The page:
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F-M will implement full-day kindergarten in fall 2014

Board discusses future of LOTE programs

— Following a recommendation from Superintendent Corliss Kaiser, a discussion between board members and comments from the public, the Fayetteville-Manlius Board of Education voted unanimously to begin a full-day kindergarten program this fall at its Jan. 27 meeting.

Kaiser cited the rigorous standards brought upon students from the Common Core curriculum, research that indicates higher success in later elementary and middle school after a full-day program and the fact that the district is seeing more money come in from the state as reasons why 2014 is the time to implement the program.

“Students come to us with various levels of achievement, and we have to make sure that we take them from where they are to where they need to go, regardless of that level,” Kaiser said. “And a full day will provide our kindergarten teachers with the time they need to differentiate that instruction.”

Once F-M begins its full-day program, Baldwinsville will be the last district within the Onondaga/Cortland/Madison County BOCES region with a half-day program. Statewide, 95 percent of districts have implemented full-day kindergarten.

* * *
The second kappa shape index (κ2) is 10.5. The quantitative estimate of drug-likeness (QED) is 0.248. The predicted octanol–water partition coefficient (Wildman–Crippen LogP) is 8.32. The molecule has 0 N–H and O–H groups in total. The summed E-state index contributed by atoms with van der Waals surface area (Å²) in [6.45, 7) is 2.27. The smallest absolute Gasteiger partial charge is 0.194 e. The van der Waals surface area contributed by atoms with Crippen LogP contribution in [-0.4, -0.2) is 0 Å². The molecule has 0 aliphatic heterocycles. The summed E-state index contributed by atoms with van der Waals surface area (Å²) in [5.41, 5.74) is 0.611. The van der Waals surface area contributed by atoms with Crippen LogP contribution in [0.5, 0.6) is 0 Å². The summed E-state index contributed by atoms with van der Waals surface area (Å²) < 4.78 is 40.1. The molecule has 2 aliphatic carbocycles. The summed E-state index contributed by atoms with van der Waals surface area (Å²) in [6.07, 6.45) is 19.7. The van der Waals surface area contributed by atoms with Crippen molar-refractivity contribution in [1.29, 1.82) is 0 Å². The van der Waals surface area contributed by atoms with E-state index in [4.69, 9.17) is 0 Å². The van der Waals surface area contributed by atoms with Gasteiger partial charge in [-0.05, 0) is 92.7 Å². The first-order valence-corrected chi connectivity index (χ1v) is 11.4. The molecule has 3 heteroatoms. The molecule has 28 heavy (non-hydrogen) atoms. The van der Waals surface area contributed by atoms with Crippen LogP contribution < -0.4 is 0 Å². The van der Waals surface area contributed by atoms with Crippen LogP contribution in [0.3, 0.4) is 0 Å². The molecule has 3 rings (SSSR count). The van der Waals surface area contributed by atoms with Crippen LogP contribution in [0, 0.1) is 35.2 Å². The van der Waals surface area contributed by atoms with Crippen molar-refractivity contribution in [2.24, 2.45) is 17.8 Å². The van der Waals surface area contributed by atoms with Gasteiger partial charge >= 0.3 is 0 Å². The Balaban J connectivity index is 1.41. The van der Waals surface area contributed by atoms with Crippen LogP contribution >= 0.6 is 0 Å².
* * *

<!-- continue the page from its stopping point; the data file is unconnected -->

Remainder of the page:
Based on census data, the district calculated that in order to implement the new program, each school would need two more kindergarten classes – which equates to six new full-time teachers, each requiring $75,000 for salary and benefits. Each school has an adequate amount of space to accommodate two new classrooms, so the only other expenses would be towards teaching assistants’ salaries, which are estimated to total around $55,080, and additional furniture and start-up supplies for each class, which could total around $35,000, making the projected full cost for the first year of the program $540,080. However, the need for midday transportation would be eliminated, so the district would expect an annual cost savings of approximately $64,283.

And if the state Legislature enacts Gov. Cuomo’s budget proposal released Jan. 21, the district would receive approximately $733,000 in conversion aid from the state to implement a full-day program. That aid would cover the program’s costs for the first year and help to offset costs in the second year. The district would then assume the full cost of the program, approximately $500,000, in 2016-17.

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